Magazine article Art Monthly

More on PhDs

Magazine article Art Monthly

More on PhDs

Article excerpt

I regret to inform the Reader that Peter Suchin's diagnosis of Elizabeth Price is correct. She is indeed sadly unable to distinguish between the absurd and violent bureaucratic fantasies that she enacts as an artist, and the institutional contexts in which she exists more generally. The art world: its commercial and public aspects; the related areas of academia (Reader, yes, I must advise you that Price is a part-time lecturer of two days a week) and even this magazine itself, have come to synthesise in her eyes, in some dreadful, overwhelming way.

In the light of this condition, I am venturing to write on her behalf--and indeed I have reviewed the correspondence, which seems to have exacerbated it--in the hope of some beneficial resolution.

I must say that, even as someone with a professional interest in the matter, this debate seems rather arcane, and I found it difficult not to drift off. However, with perseverance I have deduced that Price's central argument is that Suchin upholds the naturalised authority of the Institution of the PhD, and merely questions art's legitimate admission to it. Her objection is that this devalues the status of art generally, and further disempowers artists, who are already frequently exploited in academia. Suchin thinks this is irrelevant because he deplores the present state of art in academia, and thinks artists should evacuate it. Price retorts that this apparently radical proposition is undermined by Suchin's conservative endorsements of academic authority and convention in all other respects.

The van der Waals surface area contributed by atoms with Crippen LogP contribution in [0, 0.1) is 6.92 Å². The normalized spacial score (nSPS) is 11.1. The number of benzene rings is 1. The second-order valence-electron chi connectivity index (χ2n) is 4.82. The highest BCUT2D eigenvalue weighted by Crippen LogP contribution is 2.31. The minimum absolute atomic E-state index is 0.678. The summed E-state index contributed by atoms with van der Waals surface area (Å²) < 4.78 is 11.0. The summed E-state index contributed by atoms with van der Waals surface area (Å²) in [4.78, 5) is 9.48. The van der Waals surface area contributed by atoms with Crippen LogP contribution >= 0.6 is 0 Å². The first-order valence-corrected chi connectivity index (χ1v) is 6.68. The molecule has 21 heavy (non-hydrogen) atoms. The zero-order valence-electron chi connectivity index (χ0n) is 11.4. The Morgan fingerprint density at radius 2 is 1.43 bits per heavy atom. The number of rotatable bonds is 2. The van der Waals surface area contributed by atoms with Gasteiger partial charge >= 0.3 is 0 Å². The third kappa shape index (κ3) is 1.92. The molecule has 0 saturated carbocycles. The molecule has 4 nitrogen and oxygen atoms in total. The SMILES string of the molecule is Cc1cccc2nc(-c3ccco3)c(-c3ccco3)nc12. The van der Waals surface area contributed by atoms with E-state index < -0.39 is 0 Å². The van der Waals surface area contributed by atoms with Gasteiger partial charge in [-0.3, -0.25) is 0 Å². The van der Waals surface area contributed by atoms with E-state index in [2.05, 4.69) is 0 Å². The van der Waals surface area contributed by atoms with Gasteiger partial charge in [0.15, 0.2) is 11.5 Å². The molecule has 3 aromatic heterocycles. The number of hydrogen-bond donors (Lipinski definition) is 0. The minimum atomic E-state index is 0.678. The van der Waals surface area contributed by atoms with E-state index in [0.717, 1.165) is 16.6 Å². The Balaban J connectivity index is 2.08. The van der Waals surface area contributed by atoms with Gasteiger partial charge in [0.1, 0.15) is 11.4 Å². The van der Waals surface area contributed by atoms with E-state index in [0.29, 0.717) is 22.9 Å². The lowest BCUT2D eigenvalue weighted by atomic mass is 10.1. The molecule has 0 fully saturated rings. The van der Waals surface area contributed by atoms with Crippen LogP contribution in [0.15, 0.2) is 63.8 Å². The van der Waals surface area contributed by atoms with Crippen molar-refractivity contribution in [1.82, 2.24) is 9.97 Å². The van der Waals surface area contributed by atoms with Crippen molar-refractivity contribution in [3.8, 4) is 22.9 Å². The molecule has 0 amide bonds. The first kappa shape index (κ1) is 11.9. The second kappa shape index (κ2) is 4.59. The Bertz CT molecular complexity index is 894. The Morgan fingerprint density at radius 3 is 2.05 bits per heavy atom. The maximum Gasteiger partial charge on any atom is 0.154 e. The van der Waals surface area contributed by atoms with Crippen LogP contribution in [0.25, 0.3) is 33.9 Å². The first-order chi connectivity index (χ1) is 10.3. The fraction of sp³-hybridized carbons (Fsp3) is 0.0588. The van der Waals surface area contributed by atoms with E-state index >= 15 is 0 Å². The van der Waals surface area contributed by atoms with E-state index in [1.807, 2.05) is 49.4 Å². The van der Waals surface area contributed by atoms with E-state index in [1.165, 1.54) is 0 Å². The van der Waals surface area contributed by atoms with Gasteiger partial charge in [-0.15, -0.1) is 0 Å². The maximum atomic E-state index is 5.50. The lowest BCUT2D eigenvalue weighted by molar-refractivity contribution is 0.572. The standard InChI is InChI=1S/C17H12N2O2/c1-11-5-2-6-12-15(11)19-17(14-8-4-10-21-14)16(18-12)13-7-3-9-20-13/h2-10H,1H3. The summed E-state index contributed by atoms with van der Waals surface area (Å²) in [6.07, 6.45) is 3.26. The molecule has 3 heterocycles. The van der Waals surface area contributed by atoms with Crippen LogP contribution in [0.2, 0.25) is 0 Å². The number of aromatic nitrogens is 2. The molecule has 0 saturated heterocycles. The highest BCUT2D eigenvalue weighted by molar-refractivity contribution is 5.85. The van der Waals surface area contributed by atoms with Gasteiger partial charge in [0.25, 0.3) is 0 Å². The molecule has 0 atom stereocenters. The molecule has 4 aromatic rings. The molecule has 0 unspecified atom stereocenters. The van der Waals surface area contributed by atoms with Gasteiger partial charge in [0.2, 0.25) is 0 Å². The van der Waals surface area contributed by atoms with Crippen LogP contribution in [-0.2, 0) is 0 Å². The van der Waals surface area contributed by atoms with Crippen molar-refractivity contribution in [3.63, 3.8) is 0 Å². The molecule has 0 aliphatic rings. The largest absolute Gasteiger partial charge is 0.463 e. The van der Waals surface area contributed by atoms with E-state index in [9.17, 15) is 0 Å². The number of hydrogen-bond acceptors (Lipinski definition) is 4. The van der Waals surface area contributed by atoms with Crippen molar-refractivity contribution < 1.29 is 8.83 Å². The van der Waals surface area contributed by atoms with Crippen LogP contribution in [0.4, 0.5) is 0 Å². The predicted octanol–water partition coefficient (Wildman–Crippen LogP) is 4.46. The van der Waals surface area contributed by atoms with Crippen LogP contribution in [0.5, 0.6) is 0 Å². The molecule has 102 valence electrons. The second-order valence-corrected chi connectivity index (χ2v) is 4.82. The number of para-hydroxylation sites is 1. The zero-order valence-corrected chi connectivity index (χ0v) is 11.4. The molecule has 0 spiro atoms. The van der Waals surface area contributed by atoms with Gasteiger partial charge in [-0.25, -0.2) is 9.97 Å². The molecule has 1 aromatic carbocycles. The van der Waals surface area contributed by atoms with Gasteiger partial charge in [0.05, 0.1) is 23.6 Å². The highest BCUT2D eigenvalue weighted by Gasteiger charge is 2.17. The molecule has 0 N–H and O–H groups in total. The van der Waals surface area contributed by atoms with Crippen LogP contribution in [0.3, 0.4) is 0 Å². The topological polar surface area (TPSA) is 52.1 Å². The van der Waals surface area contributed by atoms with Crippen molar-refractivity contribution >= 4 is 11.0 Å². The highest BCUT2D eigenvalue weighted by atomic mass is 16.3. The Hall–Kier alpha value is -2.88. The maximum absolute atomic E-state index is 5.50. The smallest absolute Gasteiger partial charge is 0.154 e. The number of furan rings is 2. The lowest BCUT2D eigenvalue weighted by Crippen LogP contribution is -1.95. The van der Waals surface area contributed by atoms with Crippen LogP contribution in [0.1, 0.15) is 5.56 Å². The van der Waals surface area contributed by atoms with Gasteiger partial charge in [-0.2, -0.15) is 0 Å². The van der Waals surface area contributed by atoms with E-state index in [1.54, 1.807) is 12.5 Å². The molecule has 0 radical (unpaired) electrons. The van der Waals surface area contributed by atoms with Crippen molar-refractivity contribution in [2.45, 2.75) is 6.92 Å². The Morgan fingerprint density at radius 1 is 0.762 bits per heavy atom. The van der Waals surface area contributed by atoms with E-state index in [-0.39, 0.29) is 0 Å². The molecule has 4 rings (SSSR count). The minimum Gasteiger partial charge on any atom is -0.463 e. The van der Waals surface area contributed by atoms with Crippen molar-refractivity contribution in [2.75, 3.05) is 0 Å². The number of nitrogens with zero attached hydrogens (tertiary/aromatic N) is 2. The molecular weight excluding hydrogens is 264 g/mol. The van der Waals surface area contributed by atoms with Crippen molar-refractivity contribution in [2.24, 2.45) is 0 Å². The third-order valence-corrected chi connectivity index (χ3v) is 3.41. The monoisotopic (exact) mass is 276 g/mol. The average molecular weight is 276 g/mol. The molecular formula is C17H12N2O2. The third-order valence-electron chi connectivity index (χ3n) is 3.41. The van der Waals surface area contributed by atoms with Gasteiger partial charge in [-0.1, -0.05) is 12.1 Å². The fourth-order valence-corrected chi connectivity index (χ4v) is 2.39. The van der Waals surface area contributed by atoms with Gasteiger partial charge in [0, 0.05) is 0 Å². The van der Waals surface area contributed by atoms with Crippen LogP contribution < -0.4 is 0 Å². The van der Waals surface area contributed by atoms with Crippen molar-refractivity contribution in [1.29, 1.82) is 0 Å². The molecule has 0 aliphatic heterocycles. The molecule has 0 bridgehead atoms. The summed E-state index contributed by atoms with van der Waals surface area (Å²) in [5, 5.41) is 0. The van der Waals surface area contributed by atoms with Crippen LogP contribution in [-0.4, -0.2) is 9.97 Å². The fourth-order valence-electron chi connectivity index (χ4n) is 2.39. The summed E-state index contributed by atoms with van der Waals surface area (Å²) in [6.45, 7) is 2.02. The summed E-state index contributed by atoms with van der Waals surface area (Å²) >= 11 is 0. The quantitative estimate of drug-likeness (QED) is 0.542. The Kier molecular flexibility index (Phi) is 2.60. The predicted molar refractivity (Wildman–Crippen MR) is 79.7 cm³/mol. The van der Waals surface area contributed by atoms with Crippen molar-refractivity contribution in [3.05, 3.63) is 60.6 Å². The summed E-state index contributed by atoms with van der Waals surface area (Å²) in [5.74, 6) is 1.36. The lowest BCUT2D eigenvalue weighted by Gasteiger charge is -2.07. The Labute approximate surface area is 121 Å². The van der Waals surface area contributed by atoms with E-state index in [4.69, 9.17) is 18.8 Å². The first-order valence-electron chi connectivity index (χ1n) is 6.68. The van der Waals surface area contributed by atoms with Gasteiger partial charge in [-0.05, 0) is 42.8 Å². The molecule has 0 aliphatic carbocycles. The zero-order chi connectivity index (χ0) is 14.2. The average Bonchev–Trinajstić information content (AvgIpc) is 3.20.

And so we go round ... the arguments convene in the recognition of a problem, but depart about its causes and effects, about respective complicities, and ultimately regarding how to act in relation to it: to dispute, or to depart?

It might be better for Price's state of mind if she were to depart, although her delusions of oppressive, presiding power are not limited to academia, so I anticipate it would only bring temporary relief. (She has already given up working in the area of Research, but with little remission so far.) I suspect that even a job of work in art criticism might not enable her to fully extract herself. Moreover, I have noted the splenetic crescendo that compromised the conclusion of Suchin's last letter, and feel obliged to observe that he isn't doing so well from his vantage point. …

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